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Kings, Devils both benefit with return in finals of missing injured players

New Jersey Devils coach Peter DeBoer answers questions from the media during a news conference at the NHL hockey Stanley Cup finals, Tuesday, June 5, 2012, in Los Angeles. The Devils trail the Los Angeles Kings 3-0 in the best-of-seven games series. Game 4 is scheduled for Wednesday. (AP Photo/Julie Jacobson)

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New Jersey Devils coach Peter DeBoer answers questions from the media during a news conference at the NHL hockey Stanley Cup finals, Tuesday, June 5, 2012, in Los Angeles. The Devils trail the Los Angeles Kings 3-0 in the best-of-seven games series. Game 4 is scheduled for Wednesday. (AP Photo/Julie Jacobson)

NEWARK, N.J. - Both coaches showed guts in changing their lineups in the middle of the Stanley Cup finals to insert previously injured key members of their clubs that hadn't seen game action in months.

Los Angeles' Darryl Sutter and New Jersey counterpart Peter DeBoer have both been rewarded for their bravery.

Devils defenceman Henrik Tallinder made his debut in these playoffs on Wednesday night in Game 4, replacing Peter Harrold after being out since Jan. 17 because of a blood clot. Tallinder jumped right back into the flow, logging nearly 20 minutes of ice time and being used on the power play and to kill penalties.

DeBoer also swapped in veteran forward Petr Sykora in place of Jacob Josefson after not using the healthy Sykora since earlier in the post-season.

Whether it was a coincidence or not, the Devils stayed alive in the finals by winning 3-1 and cutting the Kings' series lead to 3-1.

"It's a lot of words: excitement, nervous, happy," Tallinder said of his Stanley Cup finals appearance. "I mean there were so many emotions out there. I just enjoyed it. It was so much fun. It's another level, even from the conference finals to go to the finals."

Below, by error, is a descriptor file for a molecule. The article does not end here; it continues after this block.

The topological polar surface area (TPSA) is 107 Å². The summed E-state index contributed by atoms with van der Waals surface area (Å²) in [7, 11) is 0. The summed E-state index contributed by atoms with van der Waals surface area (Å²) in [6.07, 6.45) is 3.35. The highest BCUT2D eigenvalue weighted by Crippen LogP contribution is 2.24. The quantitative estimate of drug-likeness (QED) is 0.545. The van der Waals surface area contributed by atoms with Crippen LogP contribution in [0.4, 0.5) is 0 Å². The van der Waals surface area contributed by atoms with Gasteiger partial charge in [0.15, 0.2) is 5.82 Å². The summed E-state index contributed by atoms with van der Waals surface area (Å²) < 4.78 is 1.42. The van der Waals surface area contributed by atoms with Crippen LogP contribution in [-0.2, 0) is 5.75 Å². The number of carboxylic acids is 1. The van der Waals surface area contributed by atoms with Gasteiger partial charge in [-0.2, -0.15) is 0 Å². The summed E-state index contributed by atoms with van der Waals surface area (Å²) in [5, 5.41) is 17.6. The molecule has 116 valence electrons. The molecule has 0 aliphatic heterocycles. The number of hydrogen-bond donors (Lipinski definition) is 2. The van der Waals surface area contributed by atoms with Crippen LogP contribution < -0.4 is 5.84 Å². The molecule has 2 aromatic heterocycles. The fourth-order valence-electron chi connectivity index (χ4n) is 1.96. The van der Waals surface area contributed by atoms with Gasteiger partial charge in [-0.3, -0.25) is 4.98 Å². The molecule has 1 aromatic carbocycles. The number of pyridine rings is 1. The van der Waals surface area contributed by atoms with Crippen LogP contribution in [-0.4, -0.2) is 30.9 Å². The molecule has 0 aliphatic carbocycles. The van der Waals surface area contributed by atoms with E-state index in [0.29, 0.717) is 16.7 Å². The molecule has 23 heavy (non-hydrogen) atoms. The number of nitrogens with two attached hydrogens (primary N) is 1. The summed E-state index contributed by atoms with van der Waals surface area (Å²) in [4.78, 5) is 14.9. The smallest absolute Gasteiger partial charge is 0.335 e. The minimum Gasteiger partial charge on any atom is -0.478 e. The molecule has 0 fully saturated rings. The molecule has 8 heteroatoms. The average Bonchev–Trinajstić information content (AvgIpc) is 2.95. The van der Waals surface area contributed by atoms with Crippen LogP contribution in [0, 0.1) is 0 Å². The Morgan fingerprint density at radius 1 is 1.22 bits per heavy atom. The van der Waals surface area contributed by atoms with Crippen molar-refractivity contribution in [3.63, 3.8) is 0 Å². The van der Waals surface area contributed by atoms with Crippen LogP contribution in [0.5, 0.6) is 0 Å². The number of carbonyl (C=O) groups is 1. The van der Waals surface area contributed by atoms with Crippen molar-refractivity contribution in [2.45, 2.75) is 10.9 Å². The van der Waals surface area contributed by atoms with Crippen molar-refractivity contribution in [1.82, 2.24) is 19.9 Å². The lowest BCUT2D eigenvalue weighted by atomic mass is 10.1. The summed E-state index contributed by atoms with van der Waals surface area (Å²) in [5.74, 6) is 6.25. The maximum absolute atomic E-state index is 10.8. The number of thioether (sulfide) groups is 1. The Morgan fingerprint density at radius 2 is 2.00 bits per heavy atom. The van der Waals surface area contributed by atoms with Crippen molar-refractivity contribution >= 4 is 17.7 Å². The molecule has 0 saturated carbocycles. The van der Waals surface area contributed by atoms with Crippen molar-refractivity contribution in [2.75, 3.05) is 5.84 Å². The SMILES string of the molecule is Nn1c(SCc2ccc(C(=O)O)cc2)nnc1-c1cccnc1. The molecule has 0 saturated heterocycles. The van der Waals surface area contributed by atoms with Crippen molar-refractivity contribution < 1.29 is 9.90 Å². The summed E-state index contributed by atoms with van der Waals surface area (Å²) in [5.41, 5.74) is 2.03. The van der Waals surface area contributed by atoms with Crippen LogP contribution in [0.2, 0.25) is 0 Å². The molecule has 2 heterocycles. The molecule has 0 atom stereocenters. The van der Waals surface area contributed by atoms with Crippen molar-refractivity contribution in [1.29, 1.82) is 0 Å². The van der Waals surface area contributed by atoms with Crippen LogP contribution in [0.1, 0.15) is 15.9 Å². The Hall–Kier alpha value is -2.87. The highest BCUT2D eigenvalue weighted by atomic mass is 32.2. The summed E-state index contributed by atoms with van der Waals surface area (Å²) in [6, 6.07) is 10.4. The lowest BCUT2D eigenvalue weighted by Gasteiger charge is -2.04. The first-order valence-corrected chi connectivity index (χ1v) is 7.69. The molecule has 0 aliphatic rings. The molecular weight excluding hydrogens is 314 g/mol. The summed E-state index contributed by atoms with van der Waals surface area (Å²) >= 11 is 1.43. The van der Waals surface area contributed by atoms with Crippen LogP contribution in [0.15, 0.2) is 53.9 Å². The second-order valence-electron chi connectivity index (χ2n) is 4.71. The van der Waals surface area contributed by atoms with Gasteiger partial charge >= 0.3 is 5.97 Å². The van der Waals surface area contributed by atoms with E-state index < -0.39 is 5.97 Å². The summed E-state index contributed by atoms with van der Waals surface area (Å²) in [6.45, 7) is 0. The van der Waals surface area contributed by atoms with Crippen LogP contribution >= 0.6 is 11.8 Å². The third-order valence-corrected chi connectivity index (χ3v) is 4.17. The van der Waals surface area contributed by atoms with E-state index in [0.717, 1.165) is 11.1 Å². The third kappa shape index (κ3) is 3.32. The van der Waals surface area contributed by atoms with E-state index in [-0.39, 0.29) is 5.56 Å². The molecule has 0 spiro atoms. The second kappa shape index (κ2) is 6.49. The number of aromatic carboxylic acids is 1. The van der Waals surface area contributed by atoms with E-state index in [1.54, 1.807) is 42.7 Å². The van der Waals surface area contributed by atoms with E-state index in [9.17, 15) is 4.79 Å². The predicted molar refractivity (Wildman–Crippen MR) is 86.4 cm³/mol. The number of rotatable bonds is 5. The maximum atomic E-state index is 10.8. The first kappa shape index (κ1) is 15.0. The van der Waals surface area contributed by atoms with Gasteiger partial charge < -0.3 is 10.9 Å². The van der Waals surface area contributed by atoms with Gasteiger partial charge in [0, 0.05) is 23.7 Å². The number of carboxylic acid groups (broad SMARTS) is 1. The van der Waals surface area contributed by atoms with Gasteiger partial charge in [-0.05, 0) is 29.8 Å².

He almost didn't get the chance. DeBoer originally told Tallinder that he wouldn't be in the Game 4 lineup, but then changed his mind.

"I knew he was ready to go. He had made that clear," DeBoer said Friday. "I'd explained to him I felt that Peter Harrold and (Anton) Volchenkov had done a real good job for us. It was going to be tough to take those guys out of the lineup.

"Really where I had a change of heart was just in his reaction. It wasn't negative. He was just adamant that he was ready, really thought he could help. When a player puts his neck on the line like that, I get a real comfort level knowing he was a veteran guy and knowing how good he was at the top of his game for us as a top-two guy, that he could help us.

"A little bit of a risk, but he basically talked me into that. Thought he was outstanding. Big boost for us."

The same thing on the other side when Sutter put forward Simon Gagne into the lineup for Game 3 after Gagne was out since Dec. 26 because of a concussion. Los Angeles grabbed a 3-0 series lead with a 4-0 win.

"Offense is always at a premium," Sutter said. "If you can get a guy back to close to where he was, and I think the farther you go in the playoffs, the more of those top-end guys you can have in your lineup, as long as they're up to speed, the better your team is. It's tough to take kids out. You wish you could play everybody."

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MISSED OPPORTUNITIES: The Los Angeles Kings failed in their first attempt to win the Stanley Cup when they dropped a 3-1 decision at home to the New Jersey Devils in Game 4 on Wednesday night.

Although they would like to wrap up the franchise's first championship as quickly as possible, they realize they will still have two more cracks at the title even if they lose Game 5 on Saturday night.